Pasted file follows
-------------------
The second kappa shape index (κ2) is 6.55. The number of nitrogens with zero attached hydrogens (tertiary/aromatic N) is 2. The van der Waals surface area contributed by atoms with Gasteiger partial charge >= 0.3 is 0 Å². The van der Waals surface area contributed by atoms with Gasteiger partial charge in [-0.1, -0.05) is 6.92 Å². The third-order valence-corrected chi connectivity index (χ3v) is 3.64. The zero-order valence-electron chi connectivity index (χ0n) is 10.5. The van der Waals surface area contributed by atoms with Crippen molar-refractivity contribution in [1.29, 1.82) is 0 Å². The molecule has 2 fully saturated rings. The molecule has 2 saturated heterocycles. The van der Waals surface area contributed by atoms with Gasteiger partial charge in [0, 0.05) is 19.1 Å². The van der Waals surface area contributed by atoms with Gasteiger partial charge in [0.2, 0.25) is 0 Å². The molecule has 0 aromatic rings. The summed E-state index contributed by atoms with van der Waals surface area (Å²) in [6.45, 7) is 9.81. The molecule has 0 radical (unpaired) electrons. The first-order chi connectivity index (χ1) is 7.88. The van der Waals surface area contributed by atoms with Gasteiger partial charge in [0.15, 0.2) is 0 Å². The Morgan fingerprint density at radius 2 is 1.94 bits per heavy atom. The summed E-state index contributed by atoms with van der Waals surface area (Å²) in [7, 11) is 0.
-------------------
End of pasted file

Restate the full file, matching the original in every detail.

The second kappa shape index (κ2) is 6.55. The number of nitrogens with zero attached hydrogens (tertiary/aromatic N) is 2. The van der Waals surface area contributed by atoms with Gasteiger partial charge >= 0.3 is 0 Å². The van der Waals surface area contributed by atoms with Gasteiger partial charge in [-0.1, -0.05) is 6.92 Å². The third-order valence-corrected chi connectivity index (χ3v) is 3.64. The zero-order valence-electron chi connectivity index (χ0n) is 10.5. The van der Waals surface area contributed by atoms with Crippen molar-refractivity contribution in [1.29, 1.82) is 0 Å². The molecule has 2 fully saturated rings. The molecule has 2 saturated heterocycles. The van der Waals surface area contributed by atoms with Gasteiger partial charge in [0, 0.05) is 19.1 Å². The van der Waals surface area contributed by atoms with Gasteiger partial charge in [0.2, 0.25) is 0 Å². The molecule has 0 aromatic rings. The summed E-state index contributed by atoms with van der Waals surface area (Å²) in [6.45, 7) is 9.81. The molecule has 0 radical (unpaired) electrons. The first-order chi connectivity index (χ1) is 7.88. The van der Waals surface area contributed by atoms with Gasteiger partial charge in [0.15, 0.2) is 0 Å². The Morgan fingerprint density at radius 2 is 1.94 bits per heavy atom. The summed E-state index contributed by atoms with van der Waals surface area (Å²) in [7, 11) is 0.